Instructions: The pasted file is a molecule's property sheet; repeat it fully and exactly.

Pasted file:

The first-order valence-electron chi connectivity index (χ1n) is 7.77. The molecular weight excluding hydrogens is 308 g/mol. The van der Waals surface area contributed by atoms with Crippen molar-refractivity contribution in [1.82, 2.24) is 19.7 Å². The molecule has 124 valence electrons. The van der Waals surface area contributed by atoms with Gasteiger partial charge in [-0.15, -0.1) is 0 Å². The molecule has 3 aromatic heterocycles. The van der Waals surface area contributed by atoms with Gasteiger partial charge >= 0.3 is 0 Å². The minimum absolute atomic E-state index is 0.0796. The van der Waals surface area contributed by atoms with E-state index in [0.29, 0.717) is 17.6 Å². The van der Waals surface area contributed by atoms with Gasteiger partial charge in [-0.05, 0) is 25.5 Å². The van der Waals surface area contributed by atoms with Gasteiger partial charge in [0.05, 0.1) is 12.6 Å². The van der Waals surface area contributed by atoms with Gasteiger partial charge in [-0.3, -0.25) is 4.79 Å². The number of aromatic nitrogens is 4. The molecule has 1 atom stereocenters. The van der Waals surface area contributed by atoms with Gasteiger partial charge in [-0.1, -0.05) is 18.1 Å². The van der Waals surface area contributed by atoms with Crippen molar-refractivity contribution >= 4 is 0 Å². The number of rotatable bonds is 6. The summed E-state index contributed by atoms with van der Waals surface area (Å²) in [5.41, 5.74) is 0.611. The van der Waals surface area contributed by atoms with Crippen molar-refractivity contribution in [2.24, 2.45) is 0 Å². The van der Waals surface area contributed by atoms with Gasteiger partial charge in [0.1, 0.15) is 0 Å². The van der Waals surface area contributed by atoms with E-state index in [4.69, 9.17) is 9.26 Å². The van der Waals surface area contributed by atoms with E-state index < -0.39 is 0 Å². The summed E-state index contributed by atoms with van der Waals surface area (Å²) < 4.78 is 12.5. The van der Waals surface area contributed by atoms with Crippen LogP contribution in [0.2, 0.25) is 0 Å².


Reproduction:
The first-order valence-electron chi connectivity index (χ1n) is 7.77. The molecular weight excluding hydrogens is 308 g/mol. The van der Waals surface area contributed by atoms with Crippen molar-refractivity contribution in [1.82, 2.24) is 19.7 Å². The molecule has 124 valence electrons. The van der Waals surface area contributed by atoms with Gasteiger partial charge in [-0.15, -0.1) is 0 Å². The molecule has 3 aromatic heterocycles. The van der Waals surface area contributed by atoms with Gasteiger partial charge >= 0.3 is 0 Å². The minimum absolute atomic E-state index is 0.0796. The van der Waals surface area contributed by atoms with E-state index in [0.29, 0.717) is 17.6 Å². The van der Waals surface area contributed by atoms with Gasteiger partial charge in [-0.05, 0) is 25.5 Å². The van der Waals surface area contributed by atoms with Gasteiger partial charge in [0.05, 0.1) is 12.6 Å². The van der Waals surface area contributed by atoms with Gasteiger partial charge in [-0.3, -0.25) is 4.79 Å². The number of aromatic nitrogens is 4. The molecule has 1 atom stereocenters. The van der Waals surface area contributed by atoms with Gasteiger partial charge in [-0.1, -0.05) is 18.1 Å². The van der Waals surface area contributed by atoms with Crippen molar-refractivity contribution >= 4 is 0 Å². The number of rotatable bonds is 6. The summed E-state index contributed by atoms with van der Waals surface area (Å²) in [5.41, 5.74) is 0.611. The van der Waals surface area contributed by atoms with Crippen molar-refractivity contribution in [2.24, 2.45) is 0 Å². The van der Waals surface area contributed by atoms with Gasteiger partial charge in [0.1, 0.15) is 0 Å². The van der Waals surface area contributed by atoms with E-state index in [4.69, 9.17) is 9.26 Å². The van der Waals surface area contributed by atoms with E-state index < -0.39 is 0 Å². The summed E-state index contributed by atoms with van der Waals surface area (Å²) < 4.78 is 12.5. The van der Waals surface area contributed by atoms with Crippen LogP contribution in [0.2, 0.25) is 0 Å².